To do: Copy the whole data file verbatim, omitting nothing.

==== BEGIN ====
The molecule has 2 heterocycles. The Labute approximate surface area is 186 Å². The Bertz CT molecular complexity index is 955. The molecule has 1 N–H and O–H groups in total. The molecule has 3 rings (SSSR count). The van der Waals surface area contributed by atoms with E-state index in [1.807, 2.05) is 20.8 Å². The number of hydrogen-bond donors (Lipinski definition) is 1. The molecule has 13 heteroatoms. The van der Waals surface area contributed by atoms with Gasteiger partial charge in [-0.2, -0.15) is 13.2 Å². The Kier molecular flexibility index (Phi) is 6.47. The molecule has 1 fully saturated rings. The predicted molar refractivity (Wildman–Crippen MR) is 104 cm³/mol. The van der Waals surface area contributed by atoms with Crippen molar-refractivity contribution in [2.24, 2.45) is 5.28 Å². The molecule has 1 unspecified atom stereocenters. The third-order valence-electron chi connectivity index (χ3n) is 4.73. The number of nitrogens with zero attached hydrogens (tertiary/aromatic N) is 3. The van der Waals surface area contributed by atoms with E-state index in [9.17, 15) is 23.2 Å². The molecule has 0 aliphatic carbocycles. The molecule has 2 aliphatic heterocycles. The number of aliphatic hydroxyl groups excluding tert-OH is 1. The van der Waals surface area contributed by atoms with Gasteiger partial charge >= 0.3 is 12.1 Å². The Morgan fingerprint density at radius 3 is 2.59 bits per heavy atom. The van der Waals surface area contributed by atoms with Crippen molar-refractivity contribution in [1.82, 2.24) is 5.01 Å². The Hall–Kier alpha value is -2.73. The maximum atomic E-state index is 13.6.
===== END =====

The molecule has 2 heterocycles. The Labute approximate surface area is 186 Å². The Bertz CT molecular complexity index is 955. The molecule has 1 N–H and O–H groups in total. The molecule has 3 rings (SSSR count). The van der Waals surface area contributed by atoms with E-state index in [1.807, 2.05) is 20.8 Å². The number of hydrogen-bond donors (Lipinski definition) is 1. The molecule has 13 heteroatoms. The van der Waals surface area contributed by atoms with Gasteiger partial charge in [-0.2, -0.15) is 13.2 Å². The Kier molecular flexibility index (Phi) is 6.47. The molecule has 1 fully saturated rings. The predicted molar refractivity (Wildman–Crippen MR) is 104 cm³/mol. The van der Waals surface area contributed by atoms with Crippen molar-refractivity contribution in [2.24, 2.45) is 5.28 Å². The molecule has 1 unspecified atom stereocenters. The third-order valence-electron chi connectivity index (χ3n) is 4.73. The number of nitrogens with zero attached hydrogens (tertiary/aromatic N) is 3. The van der Waals surface area contributed by atoms with E-state index in [9.17, 15) is 23.2 Å². The molecule has 0 aliphatic carbocycles. The molecule has 2 aliphatic heterocycles. The number of aliphatic hydroxyl groups excluding tert-OH is 1. The van der Waals surface area contributed by atoms with Gasteiger partial charge >= 0.3 is 12.1 Å². The Morgan fingerprint density at radius 3 is 2.59 bits per heavy atom. The van der Waals surface area contributed by atoms with Crippen molar-refractivity contribution in [1.82, 2.24) is 5.01 Å². The Hall–Kier alpha value is -2.73. The maximum atomic E-state index is 13.6.